lectric xpeak - a less-than-secure connection resulted in leaving a pedal behind; a...
A less-than-secure connection resulted in leaving a pedal behind; a pedal upgrade is recommended.
Credit: Joshua Hutchens

The XPeak includes some useful accessories that give the bike some added versatility. A large headlight and discreet taillight are included, and the bike's onboard battery is used for power, eliminating the need to recharge lights or witch batteries. The bike also includes fenders and a rear rack with a carrying capacity of up to 60 pounds. The fenders are ABS plastic and provide full coverage for riding in wet conditions, however, the bike's short wheelbase means there is some interference with your feet and the front fender at slower speeds. Even with that complication, we appreciated having the fenders.

lectric xpeak - a bit of toe overlap with the fender; it typically only happens at...
A bit of toe overlap with the fender; it typically only happens at low speeds but can be disconcerting.
Credit: Joshua Hutchens

Range


These fat-tire bikes have more drag and resistance than bikes with narrower tires and more air pressure, which means they consume more watts per mile. The XPeak's 672Wh battery is smaller than those found on other fat tire bikes like the Ride1Up Rift and Aventon Aventure.2, which results in less range. The XPeak eeked out 24.6 miles and almost 1600 feet of elevation gain on our range test course, and while it bested the Blix Ultra. Of course, our range test involves no pedaling at all, which means anyone contributing some pedal strokes could get a bit further. Only you will know if this is enough range for the adventures you want, but pedaling the bike with a dead battery should be avoided, especially in hilly terrain.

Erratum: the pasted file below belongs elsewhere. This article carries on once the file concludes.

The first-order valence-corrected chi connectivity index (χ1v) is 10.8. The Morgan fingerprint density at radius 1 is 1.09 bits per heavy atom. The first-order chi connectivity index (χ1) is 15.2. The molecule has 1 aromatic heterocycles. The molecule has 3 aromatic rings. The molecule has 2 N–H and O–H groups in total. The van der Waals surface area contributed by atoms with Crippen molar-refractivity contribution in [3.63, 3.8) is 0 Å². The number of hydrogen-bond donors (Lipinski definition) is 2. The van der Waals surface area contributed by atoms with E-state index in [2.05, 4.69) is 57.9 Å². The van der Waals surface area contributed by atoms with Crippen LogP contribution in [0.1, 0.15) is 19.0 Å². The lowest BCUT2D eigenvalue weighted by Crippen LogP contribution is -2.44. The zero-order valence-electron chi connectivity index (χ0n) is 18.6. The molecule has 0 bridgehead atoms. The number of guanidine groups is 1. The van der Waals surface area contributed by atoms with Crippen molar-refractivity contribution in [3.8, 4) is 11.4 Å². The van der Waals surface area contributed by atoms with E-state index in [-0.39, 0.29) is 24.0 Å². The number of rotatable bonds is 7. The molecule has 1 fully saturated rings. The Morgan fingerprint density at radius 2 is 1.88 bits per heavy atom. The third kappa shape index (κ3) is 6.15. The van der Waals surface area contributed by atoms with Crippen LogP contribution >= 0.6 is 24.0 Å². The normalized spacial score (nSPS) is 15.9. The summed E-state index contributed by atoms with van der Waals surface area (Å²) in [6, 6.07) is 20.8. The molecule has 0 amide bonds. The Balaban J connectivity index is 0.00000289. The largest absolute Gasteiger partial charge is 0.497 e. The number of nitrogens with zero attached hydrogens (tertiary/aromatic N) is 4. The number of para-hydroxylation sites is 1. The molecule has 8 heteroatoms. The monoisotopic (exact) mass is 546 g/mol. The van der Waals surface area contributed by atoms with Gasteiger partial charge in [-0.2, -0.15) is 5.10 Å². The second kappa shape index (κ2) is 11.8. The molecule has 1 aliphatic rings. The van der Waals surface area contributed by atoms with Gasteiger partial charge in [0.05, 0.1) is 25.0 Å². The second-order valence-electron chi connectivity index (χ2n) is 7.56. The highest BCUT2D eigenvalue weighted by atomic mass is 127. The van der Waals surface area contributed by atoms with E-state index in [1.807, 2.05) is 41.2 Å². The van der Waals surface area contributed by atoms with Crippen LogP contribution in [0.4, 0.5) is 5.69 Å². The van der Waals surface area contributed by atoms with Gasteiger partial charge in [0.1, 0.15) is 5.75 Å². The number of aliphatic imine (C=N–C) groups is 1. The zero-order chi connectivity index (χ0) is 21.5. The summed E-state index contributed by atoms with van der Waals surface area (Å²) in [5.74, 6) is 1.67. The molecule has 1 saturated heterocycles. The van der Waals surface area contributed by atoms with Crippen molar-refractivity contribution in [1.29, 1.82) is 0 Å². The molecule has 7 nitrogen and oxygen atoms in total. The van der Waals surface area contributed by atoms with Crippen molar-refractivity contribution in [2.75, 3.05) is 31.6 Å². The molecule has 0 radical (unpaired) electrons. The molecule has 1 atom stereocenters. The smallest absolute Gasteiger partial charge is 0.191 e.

We conduct range testing on the same course and a rider of the exact same weight. When our rider is less than our testing weight, pounds are added to a backpack to even the playing field. We ride a course with gently rolling hills over a range of surfaces, most of it paved. We always start with a battery at full charge and tires pumped to the maximum recommended pressure. We ride the bikes in the highest PAS setting, which affects the throttle on Lectric bikes, and Lectic claims this bike would have a range of only 12 miles in this setting, so while the XPeak may have fallen short of our other fat tire bikes, it exceeds the stated range.

We were able to go much further than Lectric's predicted range but still fell short of other fat-tire ebikes we've tested.
Credit: Joshua Hutchens

Power


The XPeak is equipped with a 750W Stealth M24 motor that is claimed to be 400% quieter than previous Lectric motors. We haven't measured the sound output from their hub motors previously but the M24 motor does seem like it produces slightly less noise than others we've tested. The bike accelerates from a stop with ease using the throttle and quickly reaches 20mph, its maximum throttle speed. The thumb throttle is easy to manage; it pushes forward underneath the handlebar instead of around the handlebar as others do, and we found it to be ergonomic and comfortable. A unique feature of this bike (and other Lectric bikes) is Cruise Control. When cruising under throttle power, you can hold the (-) button for two seconds, and the bike will stay at the chosen speed. It's less scary than it sounds, as a touch of the brake lever cancels the cruise control. We found the feature handy during range testing but we're not sure how useful this would be for most users.

lectric xpeak
Credit: Joshua Hutchens

Using a modified motorcycle dynamometer, we were able to test the power output of the XPeak and found the bike to generate 1162.5 watts of power. This equals 1.55hp at the wheel, and while it's less than the advertised peak wattage of 1310 watts, it doesn't mean that Lectric was disingenuous. The motor itself may generate that much power but feeding it to the wheel involves some loss in the drivetrain. This much power is sufficient to handle most terrain for our 170 lb lead tester. Heavier users up to the bike's maximum weight of 330 lbs may need to contribute a bit of muscle to conquer the steeper hills.

lectric xpeak - lectric xpeak dynamometer test results.
Lectric XPeak dynamometer test results.
Credit: Joshua Hutchens


Putting the bike in motion requires only a push of the thumb or a bit of pressure on the pedals. In our acceleration test, the XPeak made it to 20 mph in just 11.1 seconds on flat ground. The uphill acceleration test tests the bike's ability to accelerate on an incline. We reached 17.8 mph, slowing to 14.7 mph on the steepest part of the grade.

lectric xpeak
Credit: Joshua Hutchens